CNN Senior Executive Producer
To repair a country after a genocide, in a nation like Rwanda, where the killers and the survivors still live in the same neighborhoods, takes a lot of time, to say the least.
It takes longer than the hundred days that it took the men with machetes to kill at least 800-thousand people in the spring of 1994.
Remember what Janet told us about master basket weaving. It takes time too.
"Through weaving,” says Janet, “we've brought back our culture. We've restored talking. Families are forgiving each other."
I was skeptical that weaving could foster such reconciliation.
“It was difficult at the beginning, to have both aisles of the genocide under one roof. At first," says Janet, "some were not talking to each other."
Janet recalls moving to Rwanda after the genocide and visiting the town her parents came from. One of her former neighbors remembered how Janet's mother used to invite her in for milk. That woman's brothers are now in prison for their role in the genocide.
So what allows these people to face each other again? Janet says it comes down to what they share: poverty.
The aggressors and the victims both still struggle to feed their families. Weaving baskets, together, gives each a road to independence. Each is thankful. "At least I'm not a beggar" they say to themselves.
And there is a bigger force at work. Janet calls it "The Rising of the Rwandan Women."
Janet’s thriving basket business, she says, is just one example of The Rising.
“We women have gained respect,” she says.
Referring back to one of her basket designs, she adds: "We have come out of the backyard. We have gone beyond the borders of the backyard." She has a basket design for that new backyard with fewer borders. The borders that contain those secrets between women still remain though.
Given the tradition of Rwandan women of different tribes, Hutus and Tutsis, weaving together and talking together and taking time together in their backyards, how could the genocide have happened, I asked her.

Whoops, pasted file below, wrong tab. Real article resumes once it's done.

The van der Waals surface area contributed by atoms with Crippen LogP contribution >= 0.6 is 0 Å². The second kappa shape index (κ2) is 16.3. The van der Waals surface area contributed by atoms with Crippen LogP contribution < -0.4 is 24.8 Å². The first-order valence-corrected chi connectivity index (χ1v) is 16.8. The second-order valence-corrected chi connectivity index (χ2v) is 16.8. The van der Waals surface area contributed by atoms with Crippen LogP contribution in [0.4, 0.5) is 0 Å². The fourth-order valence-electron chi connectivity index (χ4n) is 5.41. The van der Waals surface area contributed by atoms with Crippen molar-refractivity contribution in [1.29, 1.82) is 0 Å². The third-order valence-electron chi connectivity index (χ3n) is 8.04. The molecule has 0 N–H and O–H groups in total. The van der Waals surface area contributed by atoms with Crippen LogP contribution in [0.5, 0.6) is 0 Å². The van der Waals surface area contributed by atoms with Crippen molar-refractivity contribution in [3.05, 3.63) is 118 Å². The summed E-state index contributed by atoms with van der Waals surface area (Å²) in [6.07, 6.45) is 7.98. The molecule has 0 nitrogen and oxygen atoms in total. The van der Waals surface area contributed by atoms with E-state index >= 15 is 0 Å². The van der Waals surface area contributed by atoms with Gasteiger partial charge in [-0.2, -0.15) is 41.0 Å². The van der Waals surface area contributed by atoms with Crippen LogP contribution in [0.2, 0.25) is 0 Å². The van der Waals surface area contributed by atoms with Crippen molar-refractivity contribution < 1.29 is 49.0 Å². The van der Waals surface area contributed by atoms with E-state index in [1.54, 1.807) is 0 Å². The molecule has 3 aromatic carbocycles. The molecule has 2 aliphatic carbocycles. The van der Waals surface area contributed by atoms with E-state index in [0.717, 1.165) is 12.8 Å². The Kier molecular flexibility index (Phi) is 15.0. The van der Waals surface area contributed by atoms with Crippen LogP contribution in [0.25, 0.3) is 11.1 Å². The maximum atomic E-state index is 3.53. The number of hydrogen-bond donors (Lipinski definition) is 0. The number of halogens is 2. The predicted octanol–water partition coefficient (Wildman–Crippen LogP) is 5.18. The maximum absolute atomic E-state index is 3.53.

She blames it on the leaders who instigated the killings. Of course, that's not the whole answer.
"It is always a puzzle to understand why– to understand what went wrong in peoples' minds."
"But, as you see," she continues, referring to the stunning display of Rwandan artistic collaboration, "people have gone beyond history and are becoming sisters again."
Go here to learn more about Janet's basket weaving collective and how you can make a difference
Thank you for such an inspirational story. Truly the best knowledge,
if we could only spread this love and knowledge and cease the
two wars our countries are involved in. Is it possible to see the
baskets on line and purchase them? Love and hope to Janet
and her women in the backyard weaving 'club'. We could
all learn so much from their courage, wisdom, strength,love
and friendship. Thanks again!!!!!!!
Much peace and love to my African ancestors, we are one.
Thanks Michael for these gifts of knowledge through your conversations with Janet. The baskets are beautiful! These are the kinds of blogs I so appreciate from AC360. There's such a depth to how the people have experienced such hardship and challenges, and yet, out of it, have been able to find a positive direction, and the incredible sense of community among the women.
If those who believe they possess power over others could only follow the ages old Christmas sentiments of "Peace on Earth" and "Joy and Goodwill to all people" – they would truly be powerful great men! Love to the basket weaving women of Rwanda – you must bond together and you will change history
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